New study finds Wisconsin's in-person election increased COVID-19 infections

New study finds Wisconsin's in-person election increased COVID-19 infections
SHAW AIR FORCE BASE, S.C.-- Renee Robinson, a military dependent from Wisconsin, signs in to vote for her first time at Shaw Heights Elementary School here Nov. 4. The 1,076 registered voters of the Shaw precinct were able to vote from 7 a.m. to 7 p.m. (U.S. Air Force photo/Staff Sgt. Holly Brown)

new study published Monday showed a strong correlation between last month's in-person primary election in Wisconsin and an increase in coronavirus infections in the state, bolstering calls for a robust national vote-by-mail system for November.

Researchers at University of Wisconsin-Oshkosh and Ball State University found clear spikes in cases in counties that had the most in-person voting locations on April 7, and found that far fewer new cases were confirmed in counties with widespread absentee ballot voting.

Though public health experts had urged against holding the election due to the risks, the in-person voting was pushed forward by state Republicans, former Vice President Joe Biden, and a last-minute ruling by the U.S. Supreme Court.

The research proves, wrote journalist David Sirota, that the decision to move ahead with in-person voting "ended up spreading a deadly pandemic."

The economists examined the number of new cases in each of Wisconsin's 72 counties, and found that more cases were reported in the two to three weeks after the election—the incubation period for Covid-19—in counties with the highest numbers of in-person polling locations.

"When the average number of votes per voting location increases by 100 (a 0.10 unit change), the rate of positive tests in a county rises by roughly 0.034 to 0.035 (3.4 to 3.5 percentage points) two to three weeks after the election," the researchers wrote.

Meanwhile, the opposite effect was shown in counties that utilized absentee balloting.

"The estimates from absentee ballot voting suggest that every unit increase in absentee ballots (an additional 10,000 absentee ballots), lead to decreases in the positive rate of between 0.07 and 0.08 percentage points two to three weeks after the election," the study reads.

The research was released two days after a spokeswoman for the state Department of Health Services said that the agency's official count of Covid-19 cases linked to the election stood at 71.

Democratic Gov. Tony Evers called on the Republican-led state legislature to cancel the in-person election and allow voters to cast absentee ballots, but the GOP rejected the plan.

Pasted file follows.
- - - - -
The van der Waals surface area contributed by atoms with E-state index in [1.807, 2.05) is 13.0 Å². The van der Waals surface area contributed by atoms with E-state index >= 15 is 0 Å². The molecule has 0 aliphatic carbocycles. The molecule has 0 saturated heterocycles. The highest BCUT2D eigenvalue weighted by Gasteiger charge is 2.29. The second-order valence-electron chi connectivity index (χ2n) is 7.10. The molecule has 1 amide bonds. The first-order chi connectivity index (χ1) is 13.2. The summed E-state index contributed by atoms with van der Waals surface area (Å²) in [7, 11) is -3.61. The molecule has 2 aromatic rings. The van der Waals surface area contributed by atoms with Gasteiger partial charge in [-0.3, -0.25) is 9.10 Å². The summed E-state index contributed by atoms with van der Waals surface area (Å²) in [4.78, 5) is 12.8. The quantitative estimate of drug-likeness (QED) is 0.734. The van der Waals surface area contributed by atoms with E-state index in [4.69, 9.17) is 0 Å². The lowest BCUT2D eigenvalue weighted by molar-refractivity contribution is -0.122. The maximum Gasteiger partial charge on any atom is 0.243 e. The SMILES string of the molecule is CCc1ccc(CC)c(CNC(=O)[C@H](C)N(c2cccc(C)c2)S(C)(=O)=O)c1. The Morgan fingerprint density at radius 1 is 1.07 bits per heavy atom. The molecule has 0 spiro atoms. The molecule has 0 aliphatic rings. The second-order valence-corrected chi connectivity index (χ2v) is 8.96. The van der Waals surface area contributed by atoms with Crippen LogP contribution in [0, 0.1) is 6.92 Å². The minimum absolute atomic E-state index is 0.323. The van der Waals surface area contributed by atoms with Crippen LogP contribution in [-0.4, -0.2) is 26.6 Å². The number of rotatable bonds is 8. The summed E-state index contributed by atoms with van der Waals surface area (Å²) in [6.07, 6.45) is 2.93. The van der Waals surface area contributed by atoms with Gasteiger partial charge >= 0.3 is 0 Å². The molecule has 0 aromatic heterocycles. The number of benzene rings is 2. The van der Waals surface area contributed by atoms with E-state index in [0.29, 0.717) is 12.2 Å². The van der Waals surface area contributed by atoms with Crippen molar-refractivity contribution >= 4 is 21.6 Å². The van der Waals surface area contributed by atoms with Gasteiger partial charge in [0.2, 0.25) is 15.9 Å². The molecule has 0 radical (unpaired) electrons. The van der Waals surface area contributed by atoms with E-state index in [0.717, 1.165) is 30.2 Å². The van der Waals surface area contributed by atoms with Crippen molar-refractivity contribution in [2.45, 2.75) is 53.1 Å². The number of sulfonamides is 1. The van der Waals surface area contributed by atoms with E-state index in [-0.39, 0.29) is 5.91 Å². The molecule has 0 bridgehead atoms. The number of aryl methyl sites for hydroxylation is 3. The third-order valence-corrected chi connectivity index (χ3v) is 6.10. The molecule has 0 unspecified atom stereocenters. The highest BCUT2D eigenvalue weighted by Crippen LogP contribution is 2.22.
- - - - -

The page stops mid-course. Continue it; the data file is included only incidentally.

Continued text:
Hours before the election, the U.S. Supreme Court blocked the state from extending the deadline for absentee voting in what Justice Ruth Bader Ginsberg warned would "result in massive disenfranchisement" as Wisconsin voters were forced to choose between participating in the democratic process or risking their health.

The economists who authored the study urged election officials to consider the widespread use of absentee ballots to avoid new spikes in coronavirus cases after Americans vote in the 2020 elections in November.

"We find a consistent negative relationship between absentee voting and the rate of positive COVID-19 tests," reads the study. "Given these results, it may be prudent, to the extent possible, that policy makers and election clerks take steps to either expand the number of polling locations or encourage absentee voting for future elections held during the COVID-19 pandemic."

On social media, Harvard University epidemiologist Eric Feigl-Ding drew attention to the correlation between lower case numbers and more absentee voting.

Sirota noted that the study was released as President Donald Trump claims a vote-by-mail system would invite widespread "voter fraud."

Contrary to Trump's efforts to "manufacture concerns" about absentee balloting, Sirota wrote in his newsletter, "Vote by mail systems have not been plagued by fraud and they do not [prefer] one party over the other."

The study was published days after Wisconsin's conservative-led state Supreme Court struck down Evers' stay-at-home order, leading the governor to warn that the state will likely see major spikes in coronavirus cases and deaths in the coming weeks.

The state reported its largest single-day increase in cases on Saturday, with 502 new infections.

The decisions regarding reopening the state and moving ahead with last month's election—both made against the advise of experts—show that Wisconsin's Republican Party is putting "politics over public health," wrote Rep. Mark Pocan (D-Wisc.) on social media.

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